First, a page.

The uproar surrounding NBC News anchor Brian Williams is not a national emergency. There are many avenues for getting your news these days, and there are just about as many glamorous, aspiring celebrities who are eager to deliver it. But the fact that the highly regarded journalist has been suspended for six months for fabricating stories and exaggerating details of his assignments provides the church with a teachable moment.
As you surely know by now, Williams blamed “the fog of memory” when soldiers challenged his account of being shot down in a military helicopter while visiting an army outpost. When he offered an apology and a correction, he insisted he witnessed the crash from a following chopper, except that wasn’t true either. By the time sources in New Orleans began to accuse him of lying about his experiences during Hurricane Katrina, officials at NBC had no choice but to try and salvage the credibility of their news division by penalizing such blatant dishonesty.
Nobody ever accused Williams of getting actual stories of combat wrong. And there is no evidence that his coverage of storm damage along the Gulf Coast was not factual. Rather, the details he exaggerated and falsified were mostly about his personal experience in covering such calamities: being shot down upon arrival or seeing a corpse floating behind his hotel. But if a reporter cannot be trusted to be sober and factual about his personal accounting, how can one be sure he is not fictionalizing details to make the news more colorful as well?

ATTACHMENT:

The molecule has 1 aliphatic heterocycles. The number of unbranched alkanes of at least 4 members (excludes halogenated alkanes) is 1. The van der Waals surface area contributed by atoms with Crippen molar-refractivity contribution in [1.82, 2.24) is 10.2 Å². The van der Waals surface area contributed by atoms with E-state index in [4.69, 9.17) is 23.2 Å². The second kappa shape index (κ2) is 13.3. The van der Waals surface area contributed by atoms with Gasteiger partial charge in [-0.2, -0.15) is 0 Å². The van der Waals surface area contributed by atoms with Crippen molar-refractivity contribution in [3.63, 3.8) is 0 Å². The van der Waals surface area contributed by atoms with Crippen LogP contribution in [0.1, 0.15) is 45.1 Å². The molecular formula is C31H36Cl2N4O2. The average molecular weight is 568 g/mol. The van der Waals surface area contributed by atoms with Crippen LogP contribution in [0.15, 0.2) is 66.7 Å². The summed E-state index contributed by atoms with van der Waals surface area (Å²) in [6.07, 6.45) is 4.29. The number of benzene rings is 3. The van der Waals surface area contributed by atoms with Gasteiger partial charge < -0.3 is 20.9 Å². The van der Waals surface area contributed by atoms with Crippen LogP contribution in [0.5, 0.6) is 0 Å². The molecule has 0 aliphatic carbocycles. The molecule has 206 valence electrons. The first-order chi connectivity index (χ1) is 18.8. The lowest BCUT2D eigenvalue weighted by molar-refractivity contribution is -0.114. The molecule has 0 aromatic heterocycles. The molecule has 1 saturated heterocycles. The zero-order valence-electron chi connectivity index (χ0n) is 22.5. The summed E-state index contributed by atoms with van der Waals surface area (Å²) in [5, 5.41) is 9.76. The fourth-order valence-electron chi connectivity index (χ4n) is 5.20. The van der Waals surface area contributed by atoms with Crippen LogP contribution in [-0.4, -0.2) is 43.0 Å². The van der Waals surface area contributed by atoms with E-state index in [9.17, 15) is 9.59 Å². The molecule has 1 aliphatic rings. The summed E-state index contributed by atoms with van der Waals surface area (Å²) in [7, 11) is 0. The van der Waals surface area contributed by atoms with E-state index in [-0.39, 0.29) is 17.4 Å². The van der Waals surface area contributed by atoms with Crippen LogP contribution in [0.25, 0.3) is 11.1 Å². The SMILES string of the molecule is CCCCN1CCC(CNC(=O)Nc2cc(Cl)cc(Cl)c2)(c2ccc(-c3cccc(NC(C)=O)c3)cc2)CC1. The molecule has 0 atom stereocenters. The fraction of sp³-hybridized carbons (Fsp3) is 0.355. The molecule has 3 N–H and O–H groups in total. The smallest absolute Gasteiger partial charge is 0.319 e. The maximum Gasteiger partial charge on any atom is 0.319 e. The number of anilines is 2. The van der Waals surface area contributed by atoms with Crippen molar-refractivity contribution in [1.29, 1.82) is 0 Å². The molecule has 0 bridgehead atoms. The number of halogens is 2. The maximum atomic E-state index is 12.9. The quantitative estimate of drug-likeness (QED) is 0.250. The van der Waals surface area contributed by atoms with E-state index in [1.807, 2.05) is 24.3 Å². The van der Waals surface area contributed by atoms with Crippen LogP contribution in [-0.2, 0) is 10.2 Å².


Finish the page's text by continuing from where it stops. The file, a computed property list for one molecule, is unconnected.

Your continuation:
Those of us who follow Jesus Christ should keep this in mind whenever we are tempted to take the bait and write off parts of the Bible as “mythical” or “enhanced for dramatic effect.” Making excuses for controversial scriptures has become so common today that even people I respect have begun to drift towards that slippery slope:
- One popular Christian writer has now conceded it’s possible the first three chapters of Genesis are mythical rather than historic. Perhaps Adam and Eve weren’t real, the thesis goes, but there’s still meaning to be found in the myth.
- Others suggest that Daniel was actually written hundreds of years later, meaning there were no amazing prophecies at all; no lion’s den, either. But the message can still be motivating, or so they say.
- Then there are those who suggest that the four gospels are filled with errors because Matthew, Mark, Luke and John were simply human beings who got things wrong due to “the fog of memory.” But that’s only human, right?
The shocking downfall of Brian Williams reminds us all: the message has no credibility if the messenger is unreliable. Assuming the Bible may contain mythical elements, fabricated miracles, and errors of memory will not make the cross of Christ more appealing to secular men and women. Neither will it make the existence of God seem more likely to atheists. But it will leave lost people with more doubts than ever. Did Jesus really die and walk out of the tomb alive, or is the church just a marketplace for false guilt and fairy tales? If it’s all about mythology, why not just call the Psychic Hotline, catch the highlights from your horoscope, and reserve your Sunday mornings for golf?
Lift up the cross!